Fracture is an important parameter when you compare Euclase and Elaeolite Physical Properties. It is necessary to understand the significance of these properties, before you compare Euclase Vs Elaeolite fracture. Whenever a gemstone chip breaks, it leaves a characteristic line along its breakage. Such lines are known as fracture and are used to identify the gemstones in their initial stages of production when they are in the form of rough minerals. Fracture is usually described with the terms “fibrous” and “splintery” to denote a fracture that usually leaves elongated and sharp edges. Fracture observed in Euclase is Brittle, ConchoidalWalter Schumann, ConchoidalWalter Schumann, Gemstones of the world (2001), Gemstones of the world (2001) and Metallic.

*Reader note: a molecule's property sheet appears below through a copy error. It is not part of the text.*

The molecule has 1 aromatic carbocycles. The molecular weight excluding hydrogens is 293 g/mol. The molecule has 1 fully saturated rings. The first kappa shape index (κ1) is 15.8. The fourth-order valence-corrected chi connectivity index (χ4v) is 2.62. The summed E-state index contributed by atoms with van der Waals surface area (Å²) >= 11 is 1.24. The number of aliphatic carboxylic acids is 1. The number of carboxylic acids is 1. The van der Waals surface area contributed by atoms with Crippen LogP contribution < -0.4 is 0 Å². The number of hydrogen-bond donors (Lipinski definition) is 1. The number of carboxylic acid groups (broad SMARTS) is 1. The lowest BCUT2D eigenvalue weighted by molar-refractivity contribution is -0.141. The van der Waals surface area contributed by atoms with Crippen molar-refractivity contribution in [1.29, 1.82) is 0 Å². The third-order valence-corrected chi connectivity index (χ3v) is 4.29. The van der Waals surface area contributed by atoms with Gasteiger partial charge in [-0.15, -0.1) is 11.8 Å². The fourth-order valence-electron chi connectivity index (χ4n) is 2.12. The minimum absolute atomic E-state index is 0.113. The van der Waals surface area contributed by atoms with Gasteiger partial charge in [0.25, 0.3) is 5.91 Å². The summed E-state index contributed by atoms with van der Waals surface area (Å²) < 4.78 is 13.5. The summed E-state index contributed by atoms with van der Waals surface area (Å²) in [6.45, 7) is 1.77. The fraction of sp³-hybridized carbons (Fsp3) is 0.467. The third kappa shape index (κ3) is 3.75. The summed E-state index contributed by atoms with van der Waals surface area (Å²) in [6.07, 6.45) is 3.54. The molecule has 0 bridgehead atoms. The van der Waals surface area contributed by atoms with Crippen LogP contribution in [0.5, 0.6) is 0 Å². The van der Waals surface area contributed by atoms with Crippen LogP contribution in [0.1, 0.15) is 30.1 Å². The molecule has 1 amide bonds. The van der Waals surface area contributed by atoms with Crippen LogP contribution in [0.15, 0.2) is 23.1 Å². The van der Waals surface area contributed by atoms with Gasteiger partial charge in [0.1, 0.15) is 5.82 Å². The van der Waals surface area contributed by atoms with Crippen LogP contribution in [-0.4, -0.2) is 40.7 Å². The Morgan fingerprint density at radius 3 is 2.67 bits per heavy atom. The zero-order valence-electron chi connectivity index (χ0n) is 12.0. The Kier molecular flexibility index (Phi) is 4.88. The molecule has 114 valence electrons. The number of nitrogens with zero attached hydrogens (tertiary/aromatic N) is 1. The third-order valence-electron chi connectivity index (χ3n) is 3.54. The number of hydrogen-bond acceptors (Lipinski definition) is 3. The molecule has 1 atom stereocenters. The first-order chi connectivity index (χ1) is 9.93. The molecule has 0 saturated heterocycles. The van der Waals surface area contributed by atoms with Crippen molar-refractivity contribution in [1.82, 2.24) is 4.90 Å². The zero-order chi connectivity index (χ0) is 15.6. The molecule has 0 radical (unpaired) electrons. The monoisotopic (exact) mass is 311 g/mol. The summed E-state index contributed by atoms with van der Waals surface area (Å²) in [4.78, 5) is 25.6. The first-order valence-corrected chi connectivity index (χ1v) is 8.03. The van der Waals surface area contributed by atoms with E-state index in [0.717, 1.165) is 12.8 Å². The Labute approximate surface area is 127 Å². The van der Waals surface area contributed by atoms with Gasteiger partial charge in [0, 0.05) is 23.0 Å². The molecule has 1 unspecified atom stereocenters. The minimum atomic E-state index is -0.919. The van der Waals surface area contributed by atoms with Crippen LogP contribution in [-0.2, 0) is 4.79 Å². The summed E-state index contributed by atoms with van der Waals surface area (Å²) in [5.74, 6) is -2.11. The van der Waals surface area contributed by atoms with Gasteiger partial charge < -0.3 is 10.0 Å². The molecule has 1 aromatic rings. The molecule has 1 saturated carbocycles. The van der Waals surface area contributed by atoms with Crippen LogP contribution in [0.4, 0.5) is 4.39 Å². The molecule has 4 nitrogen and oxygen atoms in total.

A primary knowledge about Euclase vs Elaeolite luster is useful in apparent identifications of these gemstones. Luster is the measure of light that gets reflected when incident on a finished cut gemstone. There are two major types of lusters: Silky and Adamantine. Since luster varies between two crystals of even the same gemstone, luster is limited to basic identification criteria. Euclase exhibits Vitreous luster. Elaeolite, on other hand, exhibits Greasy luster.
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